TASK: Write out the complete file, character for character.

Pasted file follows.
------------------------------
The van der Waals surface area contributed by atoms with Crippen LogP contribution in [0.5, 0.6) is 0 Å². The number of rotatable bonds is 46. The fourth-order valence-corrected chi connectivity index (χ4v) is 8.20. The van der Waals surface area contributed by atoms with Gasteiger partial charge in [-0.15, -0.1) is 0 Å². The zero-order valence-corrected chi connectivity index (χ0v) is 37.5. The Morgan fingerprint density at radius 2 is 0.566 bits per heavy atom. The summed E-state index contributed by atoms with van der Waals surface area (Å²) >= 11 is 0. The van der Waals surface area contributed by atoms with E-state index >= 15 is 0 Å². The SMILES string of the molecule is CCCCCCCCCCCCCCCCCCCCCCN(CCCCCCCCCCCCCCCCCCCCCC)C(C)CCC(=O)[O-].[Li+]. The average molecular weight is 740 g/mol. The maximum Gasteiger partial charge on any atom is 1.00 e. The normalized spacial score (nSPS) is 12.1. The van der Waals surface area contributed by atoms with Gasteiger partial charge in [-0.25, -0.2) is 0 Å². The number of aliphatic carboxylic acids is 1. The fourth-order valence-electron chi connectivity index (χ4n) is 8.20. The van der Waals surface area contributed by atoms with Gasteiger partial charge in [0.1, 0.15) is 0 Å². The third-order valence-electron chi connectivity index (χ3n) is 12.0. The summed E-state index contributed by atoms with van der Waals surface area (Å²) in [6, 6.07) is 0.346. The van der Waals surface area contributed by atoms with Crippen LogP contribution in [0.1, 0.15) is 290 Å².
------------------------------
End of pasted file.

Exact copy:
The van der Waals surface area contributed by atoms with Crippen LogP contribution in [0.5, 0.6) is 0 Å². The number of rotatable bonds is 46. The fourth-order valence-corrected chi connectivity index (χ4v) is 8.20. The van der Waals surface area contributed by atoms with Gasteiger partial charge in [-0.15, -0.1) is 0 Å². The zero-order valence-corrected chi connectivity index (χ0v) is 37.5. The Morgan fingerprint density at radius 2 is 0.566 bits per heavy atom. The summed E-state index contributed by atoms with van der Waals surface area (Å²) >= 11 is 0. The van der Waals surface area contributed by atoms with E-state index >= 15 is 0 Å². The SMILES string of the molecule is CCCCCCCCCCCCCCCCCCCCCCN(CCCCCCCCCCCCCCCCCCCCCC)C(C)CCC(=O)[O-].[Li+]. The average molecular weight is 740 g/mol. The maximum Gasteiger partial charge on any atom is 1.00 e. The normalized spacial score (nSPS) is 12.1. The van der Waals surface area contributed by atoms with Gasteiger partial charge in [-0.25, -0.2) is 0 Å². The number of aliphatic carboxylic acids is 1. The fourth-order valence-electron chi connectivity index (χ4n) is 8.20. The van der Waals surface area contributed by atoms with Gasteiger partial charge in [0.1, 0.15) is 0 Å². The third-order valence-electron chi connectivity index (χ3n) is 12.0. The summed E-state index contributed by atoms with van der Waals surface area (Å²) in [6, 6.07) is 0.346. The van der Waals surface area contributed by atoms with Crippen LogP contribution in [0.1, 0.15) is 290 Å².